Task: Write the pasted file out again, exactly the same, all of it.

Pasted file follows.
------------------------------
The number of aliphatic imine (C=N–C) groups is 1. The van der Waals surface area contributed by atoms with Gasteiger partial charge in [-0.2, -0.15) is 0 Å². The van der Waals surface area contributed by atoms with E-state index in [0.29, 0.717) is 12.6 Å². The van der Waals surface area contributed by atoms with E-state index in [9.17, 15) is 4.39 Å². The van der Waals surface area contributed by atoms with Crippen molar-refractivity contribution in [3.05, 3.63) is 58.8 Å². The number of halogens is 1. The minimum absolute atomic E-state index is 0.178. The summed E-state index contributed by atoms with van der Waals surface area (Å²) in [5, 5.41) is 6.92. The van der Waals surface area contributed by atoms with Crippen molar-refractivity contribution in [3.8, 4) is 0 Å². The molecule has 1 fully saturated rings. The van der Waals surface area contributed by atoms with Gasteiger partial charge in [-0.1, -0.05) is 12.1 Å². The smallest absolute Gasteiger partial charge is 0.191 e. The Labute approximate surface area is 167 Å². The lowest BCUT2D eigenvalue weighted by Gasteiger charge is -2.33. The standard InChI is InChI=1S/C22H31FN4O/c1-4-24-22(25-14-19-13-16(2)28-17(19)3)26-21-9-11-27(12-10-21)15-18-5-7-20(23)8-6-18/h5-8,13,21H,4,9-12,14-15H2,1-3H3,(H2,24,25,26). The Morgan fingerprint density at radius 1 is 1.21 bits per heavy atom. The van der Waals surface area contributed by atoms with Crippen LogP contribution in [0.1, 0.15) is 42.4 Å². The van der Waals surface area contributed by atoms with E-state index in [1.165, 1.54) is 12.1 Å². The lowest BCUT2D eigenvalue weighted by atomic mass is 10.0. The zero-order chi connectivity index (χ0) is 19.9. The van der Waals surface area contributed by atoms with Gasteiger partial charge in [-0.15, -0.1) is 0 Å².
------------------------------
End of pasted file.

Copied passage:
The number of aliphatic imine (C=N–C) groups is 1. The van der Waals surface area contributed by atoms with Gasteiger partial charge in [-0.2, -0.15) is 0 Å². The van der Waals surface area contributed by atoms with E-state index in [0.29, 0.717) is 12.6 Å². The van der Waals surface area contributed by atoms with E-state index in [9.17, 15) is 4.39 Å². The van der Waals surface area contributed by atoms with Crippen molar-refractivity contribution in [3.05, 3.63) is 58.8 Å². The number of halogens is 1. The minimum absolute atomic E-state index is 0.178. The summed E-state index contributed by atoms with van der Waals surface area (Å²) in [5, 5.41) is 6.92. The van der Waals surface area contributed by atoms with Crippen molar-refractivity contribution in [3.8, 4) is 0 Å². The molecule has 1 fully saturated rings. The van der Waals surface area contributed by atoms with Gasteiger partial charge in [-0.1, -0.05) is 12.1 Å². The smallest absolute Gasteiger partial charge is 0.191 e. The Labute approximate surface area is 167 Å². The lowest BCUT2D eigenvalue weighted by Gasteiger charge is -2.33. The standard InChI is InChI=1S/C22H31FN4O/c1-4-24-22(25-14-19-13-16(2)28-17(19)3)26-21-9-11-27(12-10-21)15-18-5-7-20(23)8-6-18/h5-8,13,21H,4,9-12,14-15H2,1-3H3,(H2,24,25,26). The Morgan fingerprint density at radius 1 is 1.21 bits per heavy atom. The van der Waals surface area contributed by atoms with Crippen LogP contribution in [0.1, 0.15) is 42.4 Å². The van der Waals surface area contributed by atoms with E-state index in [1.165, 1.54) is 12.1 Å². The lowest BCUT2D eigenvalue weighted by atomic mass is 10.0. The zero-order chi connectivity index (χ0) is 19.9. The van der Waals surface area contributed by atoms with Gasteiger partial charge in [-0.15, -0.1) is 0 Å².